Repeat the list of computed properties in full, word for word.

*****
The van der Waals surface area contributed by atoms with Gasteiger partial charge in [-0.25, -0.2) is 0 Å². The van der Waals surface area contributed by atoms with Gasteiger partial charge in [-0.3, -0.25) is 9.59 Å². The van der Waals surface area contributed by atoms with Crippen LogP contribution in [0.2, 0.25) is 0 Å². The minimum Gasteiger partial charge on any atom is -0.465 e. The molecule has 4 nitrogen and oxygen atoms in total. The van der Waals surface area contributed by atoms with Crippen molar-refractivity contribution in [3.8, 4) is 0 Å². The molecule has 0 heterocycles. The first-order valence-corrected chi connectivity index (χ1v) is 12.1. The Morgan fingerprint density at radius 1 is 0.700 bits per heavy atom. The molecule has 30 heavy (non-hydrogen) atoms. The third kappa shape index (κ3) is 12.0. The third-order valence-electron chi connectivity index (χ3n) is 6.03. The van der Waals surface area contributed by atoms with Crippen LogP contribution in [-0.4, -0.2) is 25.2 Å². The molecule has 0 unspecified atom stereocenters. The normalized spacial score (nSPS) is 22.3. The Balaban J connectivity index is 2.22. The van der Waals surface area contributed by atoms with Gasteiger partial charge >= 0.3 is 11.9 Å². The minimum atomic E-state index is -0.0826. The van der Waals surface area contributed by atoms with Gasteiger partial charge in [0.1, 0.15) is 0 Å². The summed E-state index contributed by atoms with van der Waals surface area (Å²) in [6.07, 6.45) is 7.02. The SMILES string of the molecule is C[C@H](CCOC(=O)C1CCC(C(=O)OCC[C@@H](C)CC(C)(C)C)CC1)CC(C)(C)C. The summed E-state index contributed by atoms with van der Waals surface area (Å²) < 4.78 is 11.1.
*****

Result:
The van der Waals surface area contributed by atoms with Gasteiger partial charge in [-0.25, -0.2) is 0 Å². The van der Waals surface area contributed by atoms with Gasteiger partial charge in [-0.3, -0.25) is 9.59 Å². The van der Waals surface area contributed by atoms with Crippen LogP contribution in [0.2, 0.25) is 0 Å². The minimum Gasteiger partial charge on any atom is -0.465 e. The molecule has 4 nitrogen and oxygen atoms in total. The van der Waals surface area contributed by atoms with Crippen molar-refractivity contribution in [3.8, 4) is 0 Å². The molecule has 0 heterocycles. The first-order valence-corrected chi connectivity index (χ1v) is 12.1. The Morgan fingerprint density at radius 1 is 0.700 bits per heavy atom. The molecule has 30 heavy (non-hydrogen) atoms. The third kappa shape index (κ3) is 12.0. The third-order valence-electron chi connectivity index (χ3n) is 6.03. The van der Waals surface area contributed by atoms with Crippen LogP contribution in [-0.4, -0.2) is 25.2 Å². The molecule has 0 unspecified atom stereocenters. The normalized spacial score (nSPS) is 22.3. The Balaban J connectivity index is 2.22. The van der Waals surface area contributed by atoms with Gasteiger partial charge >= 0.3 is 11.9 Å². The minimum atomic E-state index is -0.0826. The van der Waals surface area contributed by atoms with Gasteiger partial charge in [0.1, 0.15) is 0 Å². The summed E-state index contributed by atoms with van der Waals surface area (Å²) in [6.07, 6.45) is 7.02. The SMILES string of the molecule is C[C@H](CCOC(=O)C1CCC(C(=O)OCC[C@@H](C)CC(C)(C)C)CC1)CC(C)(C)C. The summed E-state index contributed by atoms with van der Waals surface area (Å²) < 4.78 is 11.1.